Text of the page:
Still, police spent the next 15 years looking for clues. In 2000, a state trooper searching the crime scene stumbled across another barrel. Inside were the skeletal remains of two more children in a plastic bag, both female.
DNA analysis was able to confirm that the adult and two of the children were biologically related–likely a mother and her two daughters. The third child was unrelated to the other victims. Police were now dealing with a quadruple murder; the victims soon became known as the Allenstown Four. Investigators turned their attention to the nearby trailer park, not far from where the bodies were discovered. Many of the residents, it was discovered, had been transients and ex-convicts from nearby New Hampshire State Prison. Additionally, the trailer park had 115 lots and some 476 people who had passed through temporarily during the time of the murders. Trying to find a lead under those circumstances was the proverbial needle in a haystack.
Locals joined the search as well. One resident, named Ronda Randall, became interested in the case and organized her own makeshift investigation. She set her sights on the trailer park, documenting her interviews and extensive search for the truth on her blog.
Nevertheless, the Bear Brook murders and the identities of the Allenstown Four remained a mystery. The National Center for Missing & Exploited Children joined the effort to identify the bodies. In 2013, the organization created new facial reconstructions of the victims. Additional scientific testing conducted by NCMEC, private labs, and the Florida Institute of Forensic Anthropology revealed that the woman, the youngest child, and the oldest child, were from the same geographic area (possibly New Hampshire); the middle child, it was discovered, was raised farther north.
In 2015, a forensic artist at NCMEC created new composite sketches of the victims as they might have looked in life; for the first time, police had real faces to put to the bodies. Senior Assistant Attorney General Ben Agati stated that all four victims had lived together in the New Hampshire area for up to several months before they were murdered. Agati also noted that all four had been killed at the same time, between 1980 and 1984.
The decades-long mystery of the Bear Brook murders appeared on the verge of a breakthrough. Then, in early 2017, investigators announced that they had zeroed in on a suspected killer: a man known as Robert ‘Bob’ Evans. The suspect had died in a California prison in 2010 where he was serving time for the 2002 murder and dismemberment of his then-wife, chemist Eunsoon Jun. Authorities also revealed that the name Robert Evans was a pseudonym and that the suspect’s true identity was currently unknown.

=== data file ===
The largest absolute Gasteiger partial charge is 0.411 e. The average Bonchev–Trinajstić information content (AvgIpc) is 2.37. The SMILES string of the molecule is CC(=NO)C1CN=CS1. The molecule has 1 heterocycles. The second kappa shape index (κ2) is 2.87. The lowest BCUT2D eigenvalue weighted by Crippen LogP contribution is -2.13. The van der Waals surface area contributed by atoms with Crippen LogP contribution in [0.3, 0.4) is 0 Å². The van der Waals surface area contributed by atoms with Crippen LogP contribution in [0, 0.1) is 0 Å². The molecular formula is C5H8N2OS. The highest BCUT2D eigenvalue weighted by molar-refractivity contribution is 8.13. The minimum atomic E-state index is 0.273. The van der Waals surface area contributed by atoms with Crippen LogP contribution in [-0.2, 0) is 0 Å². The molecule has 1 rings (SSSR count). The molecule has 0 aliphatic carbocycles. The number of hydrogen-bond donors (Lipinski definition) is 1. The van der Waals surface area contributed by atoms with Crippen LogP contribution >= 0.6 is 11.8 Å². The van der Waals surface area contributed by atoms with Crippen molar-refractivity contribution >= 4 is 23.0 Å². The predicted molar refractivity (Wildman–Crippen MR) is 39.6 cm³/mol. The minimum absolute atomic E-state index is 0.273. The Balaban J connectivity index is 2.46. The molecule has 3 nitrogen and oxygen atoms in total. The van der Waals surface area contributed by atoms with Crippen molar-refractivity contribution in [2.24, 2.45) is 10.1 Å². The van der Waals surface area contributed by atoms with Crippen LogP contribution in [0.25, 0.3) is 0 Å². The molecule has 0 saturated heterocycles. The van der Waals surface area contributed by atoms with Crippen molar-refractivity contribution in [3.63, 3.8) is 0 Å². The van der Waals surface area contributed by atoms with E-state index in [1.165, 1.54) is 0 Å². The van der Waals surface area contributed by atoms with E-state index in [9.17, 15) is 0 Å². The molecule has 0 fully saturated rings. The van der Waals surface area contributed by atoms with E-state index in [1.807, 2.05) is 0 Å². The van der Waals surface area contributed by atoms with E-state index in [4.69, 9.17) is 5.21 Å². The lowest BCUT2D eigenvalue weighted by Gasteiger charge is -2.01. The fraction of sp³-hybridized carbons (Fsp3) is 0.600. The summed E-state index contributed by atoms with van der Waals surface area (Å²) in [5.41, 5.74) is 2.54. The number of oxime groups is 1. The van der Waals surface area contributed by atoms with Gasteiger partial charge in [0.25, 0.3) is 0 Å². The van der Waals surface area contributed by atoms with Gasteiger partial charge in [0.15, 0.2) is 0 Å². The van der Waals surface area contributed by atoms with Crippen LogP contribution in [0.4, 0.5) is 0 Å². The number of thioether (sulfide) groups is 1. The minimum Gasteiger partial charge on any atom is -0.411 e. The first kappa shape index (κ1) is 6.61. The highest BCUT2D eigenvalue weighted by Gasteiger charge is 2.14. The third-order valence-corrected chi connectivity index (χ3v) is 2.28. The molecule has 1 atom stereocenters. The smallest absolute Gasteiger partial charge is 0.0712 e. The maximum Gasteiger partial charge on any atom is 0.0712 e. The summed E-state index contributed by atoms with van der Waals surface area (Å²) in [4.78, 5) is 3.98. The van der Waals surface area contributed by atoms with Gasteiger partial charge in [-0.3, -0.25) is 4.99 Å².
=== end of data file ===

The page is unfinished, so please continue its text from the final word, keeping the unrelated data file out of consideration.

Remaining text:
The suspect’s link to the Bear Brook murders came through another New Hampshire cold case: the 1981 disappearance and suspected murder of Denise Beaudin. Evans was dating Beaudin at the time of her disappearance. A revived interest in Beaudin’s whereabouts led authorities back to Evans and his DNA profile—where they discovered that he was the biological father of the third child genetically unrelated to the other Bear Brook murder victims.
Authorities also unearthed circumstantial evidence that linked Evans to the Bear Brook murder scene. He was an electrician at a local mill at the time of the slayings, working under a man who owned property where the remains were dumped. The barrels used to store the bodies were likely sourced from the mill.
Knowing that ‘Robert Evans’ was an alias, investigators set out to reveal the suspect’s true identity. In August 2017, they successfully identified the man as Terrence ‘Terry’ Peder Rasmussen.
Their investigation revealed a chilling portrait of Rasmussen and his life of crime. The chameleon-like killer employed a slew of aliases in a crime and murder spree that spanned New Hampshire to California. Police believe he killed at least six people—Beaudin, the four Bear Brook murder victims, and Eunsoon Jun—though he may have murdered others.
In 2018, New Hampshire public radio released a multi-episode podcast investigation into the Bear Brook murders called Bear Brook.
On June 6, 2019, the New Hampshire Attorney General's office revealed that investigators had successfully identified three of the four Bear Brook murders victims. They are: Marlyse Elizabeth Honeychurch, the adult woman whose remains were discovered in 1985, and her two biological daughters, Marie Elizabeth Vaughn and Sarah Lynn McWaters.
CNN reports that Honeychurch was dating Rasmussen at the time she and her children went missing. Honeychurch and her two daughters were last seen by family members around Thanksgiving 1978—when Honeychurch, along with her daughters and Rasmussen, were visiting Honeychurch's family in La Puenta, California. After getting into an argument with her mother, Honeychurch left with her daughters and Rasmussen. The family never heard from Honeychurch, or Honeychurch's children, again.
Slowly but surely, the veil of mystery is lifting on the Bear Brook Murders. Yet while investigators have identified three of the four victims and are confident that they found the killer responsible for the slayings, questions remain. Who is the fourth young victim? The New Hampshire State Police remain hopeful that they will finally close the case that has haunted the area since the mid-1980s. Anyone with information is asked to call the National Center for Missing and Exploited Children at 1-800-THE-LOST, or contact the state cold case unit at firstname.lastname@example.org.
Featured photo of the reconstruction of the victims and Bear Brook State Park: Wikipedia